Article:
Every couple of months, when my spam-filter fails, I get a pretty email from someone trying to sell me “special equipment” to improve my clients’ speech sounds or clarity.
Some emails, filled with glowing testimonials and anecdotes, hawk high-tech looking devices, like “bespoke, engineered” tongue strengtheners or articulation ‘positioners’ made out of sleek graphite. Others market decidedly low-tech “packs” and “kits” filled with hypercoloured straws, paddle pop sticks, mirrors, cotton wool balls, spools of string, pin wheels, corks and pictures of kids making funny faces at each other or massaging their lips with toothbrushes. Every now and then, they even throw in a cute fluffy toy as a special bonus.
Apart from a profit motive, these products all have one thing in common:
A lack of independent, quality research to show they work.
One of my favourite independent research organisations, the Cochrane Institute recently published a systematic review of the evidence on speech outcomes for “non-speech” oral motor treatments, known by academics as “NSOMTs”. They found the evidence base was “incomplete and of low quality” and concluded:
“Results of this review are consistent with those of previous reviews: Currently no strong evidence suggests that NSOMTs are an effective treatment or an effective adjunctive treatment for children with developmental speech sound disorders.”
Clinical bottom line
Unless and until I see some quality, independent, randomised-controlled evidence proving that non-speech exercises improve speech sound outcomes and are not a waste of my clients’ time and money, we won’t use them to treat speech sound disorders in our clinic.
So what should we do instead?
Like piano playing, speech is a motor skill. You don’t practice the piano by using your hands to make ornate origami cranes or by scaling rock-faces in Arizona. Instead, you play the piano.
Training the muscles used in speech to do other things (like blowing into horns or pursing your lips) might make you better at blowing into horns or pursing your lips. But we know that training muscles to do one thing doesn’t automatically improve the ability of the same muscles to do something different. For example, we know from studies of stroke patients that training in swallowing did not automatically help voice production – despite using many of the same muscles (e.g. Huang, Carr & Cao, 2002).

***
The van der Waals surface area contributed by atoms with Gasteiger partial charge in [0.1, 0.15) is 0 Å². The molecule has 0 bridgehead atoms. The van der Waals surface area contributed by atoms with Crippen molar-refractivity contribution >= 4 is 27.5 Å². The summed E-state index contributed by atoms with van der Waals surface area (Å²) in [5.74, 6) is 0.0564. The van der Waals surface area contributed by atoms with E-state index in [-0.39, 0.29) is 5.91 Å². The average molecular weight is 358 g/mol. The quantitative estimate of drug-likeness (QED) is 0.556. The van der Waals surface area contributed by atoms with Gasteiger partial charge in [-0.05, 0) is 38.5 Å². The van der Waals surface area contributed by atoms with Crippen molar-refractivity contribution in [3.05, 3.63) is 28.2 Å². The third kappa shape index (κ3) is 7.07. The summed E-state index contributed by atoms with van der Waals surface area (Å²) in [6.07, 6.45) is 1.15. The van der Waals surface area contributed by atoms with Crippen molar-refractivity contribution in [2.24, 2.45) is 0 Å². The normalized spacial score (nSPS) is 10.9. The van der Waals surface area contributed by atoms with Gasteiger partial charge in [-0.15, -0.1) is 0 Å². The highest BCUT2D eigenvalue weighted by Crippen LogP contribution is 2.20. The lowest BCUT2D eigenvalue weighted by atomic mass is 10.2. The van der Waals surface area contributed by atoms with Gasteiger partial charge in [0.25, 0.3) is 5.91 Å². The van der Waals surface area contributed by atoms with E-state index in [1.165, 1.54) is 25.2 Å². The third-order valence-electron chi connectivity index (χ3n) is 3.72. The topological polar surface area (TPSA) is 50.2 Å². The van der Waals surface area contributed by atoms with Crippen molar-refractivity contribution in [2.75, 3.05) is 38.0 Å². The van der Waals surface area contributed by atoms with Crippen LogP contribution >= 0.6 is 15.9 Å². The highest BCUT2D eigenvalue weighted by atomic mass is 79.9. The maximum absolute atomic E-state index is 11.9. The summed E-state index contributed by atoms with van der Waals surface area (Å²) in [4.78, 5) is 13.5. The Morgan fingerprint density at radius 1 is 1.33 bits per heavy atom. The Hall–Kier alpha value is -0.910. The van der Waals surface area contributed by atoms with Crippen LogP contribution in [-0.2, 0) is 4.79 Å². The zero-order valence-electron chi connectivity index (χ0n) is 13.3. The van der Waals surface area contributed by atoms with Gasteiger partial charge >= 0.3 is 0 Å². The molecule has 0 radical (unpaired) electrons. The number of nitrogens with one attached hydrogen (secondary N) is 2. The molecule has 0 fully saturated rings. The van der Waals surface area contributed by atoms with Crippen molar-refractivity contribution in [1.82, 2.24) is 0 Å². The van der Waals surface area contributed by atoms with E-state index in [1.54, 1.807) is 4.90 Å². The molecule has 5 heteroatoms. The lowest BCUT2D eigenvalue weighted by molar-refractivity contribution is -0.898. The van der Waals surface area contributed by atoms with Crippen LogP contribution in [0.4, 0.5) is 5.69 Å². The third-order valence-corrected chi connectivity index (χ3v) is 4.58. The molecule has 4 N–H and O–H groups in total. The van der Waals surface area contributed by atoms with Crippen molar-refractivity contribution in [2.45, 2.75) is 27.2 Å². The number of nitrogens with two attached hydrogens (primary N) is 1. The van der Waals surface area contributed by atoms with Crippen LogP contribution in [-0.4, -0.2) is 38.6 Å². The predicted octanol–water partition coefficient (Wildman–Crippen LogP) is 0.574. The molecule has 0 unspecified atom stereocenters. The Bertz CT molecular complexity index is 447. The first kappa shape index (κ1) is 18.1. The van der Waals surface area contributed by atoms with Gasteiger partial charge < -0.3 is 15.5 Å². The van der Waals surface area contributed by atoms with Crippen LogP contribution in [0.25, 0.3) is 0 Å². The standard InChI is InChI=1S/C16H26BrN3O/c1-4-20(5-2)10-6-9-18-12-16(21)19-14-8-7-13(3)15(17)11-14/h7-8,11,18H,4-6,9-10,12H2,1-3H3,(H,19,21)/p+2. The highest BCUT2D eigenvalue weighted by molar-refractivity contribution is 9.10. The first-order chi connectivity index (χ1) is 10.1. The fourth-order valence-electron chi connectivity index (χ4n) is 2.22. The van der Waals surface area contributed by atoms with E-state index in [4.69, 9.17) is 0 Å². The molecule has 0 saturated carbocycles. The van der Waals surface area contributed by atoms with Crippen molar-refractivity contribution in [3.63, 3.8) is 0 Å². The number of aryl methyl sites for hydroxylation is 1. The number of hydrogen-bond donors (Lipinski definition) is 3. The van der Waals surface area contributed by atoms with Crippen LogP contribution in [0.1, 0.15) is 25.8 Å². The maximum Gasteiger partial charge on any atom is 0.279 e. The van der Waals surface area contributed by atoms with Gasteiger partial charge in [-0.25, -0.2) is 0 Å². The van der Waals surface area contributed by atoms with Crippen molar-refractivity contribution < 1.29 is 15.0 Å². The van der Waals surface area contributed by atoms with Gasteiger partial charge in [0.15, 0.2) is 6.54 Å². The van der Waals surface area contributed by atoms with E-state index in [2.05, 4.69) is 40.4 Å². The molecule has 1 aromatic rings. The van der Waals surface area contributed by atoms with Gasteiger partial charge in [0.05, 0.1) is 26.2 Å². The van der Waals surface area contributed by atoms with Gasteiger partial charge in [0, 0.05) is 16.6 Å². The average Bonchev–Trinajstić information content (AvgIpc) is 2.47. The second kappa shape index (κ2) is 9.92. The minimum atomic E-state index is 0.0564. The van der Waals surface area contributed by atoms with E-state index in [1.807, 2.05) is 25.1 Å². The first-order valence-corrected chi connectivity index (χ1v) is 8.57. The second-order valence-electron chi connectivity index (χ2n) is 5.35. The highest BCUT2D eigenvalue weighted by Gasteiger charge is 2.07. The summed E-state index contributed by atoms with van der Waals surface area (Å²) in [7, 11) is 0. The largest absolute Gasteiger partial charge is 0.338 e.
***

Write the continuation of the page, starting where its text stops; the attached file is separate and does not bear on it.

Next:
What’s needed most is specific training in the skill you are trying to improve. To improve speech, you should therefore practice – you guessed it – speaking! And – unless you have a physical and/or intellectual disability that prevents you from speaking unaided – you don’t need special equipment to practice speech.
Other ingredients you’ll need in any evidence-based speech therapy include repetition, intense and distributed practice, feedback on your results, time and motivation: all important topics for future articles.
Principal sources: Lee, AS-Y & Gibbon, FE. (2015). Non-speech oral motor treatment for children with developmental speech sound disorders. Retrieved on 2 June 2015 from here. See also one of my favourite research articles of all time: Kleim, J.A. & Jones, T.A. (2008). Principles of Experience-Dependent Neural Plasticity: Implications for Rehabilitation after Brain Damage. Journal of Speech, Language, and Hearing Research, 51, S225-S239, which (among other things) discusses the principle of specificity which states that the nature of the training experience dictates the nature of the change(s) that occurs in the brain as a result of the training. (Yes, I know I’m a geek.)
Images: http://bit.ly/1Bh018B, http://bit.ly/1MDTx4c, http://bit.ly/1HJkkg2
Hi there, I’m David Kinnane.
Principal Speech Pathologist, Banter Speech & Language
Our talented team of certified practising speech pathologists provide unhurried, personalised and evidence-based speech pathology care to children and adults in the Inner West of Sydney and beyond, both in our clinic and via telehealth.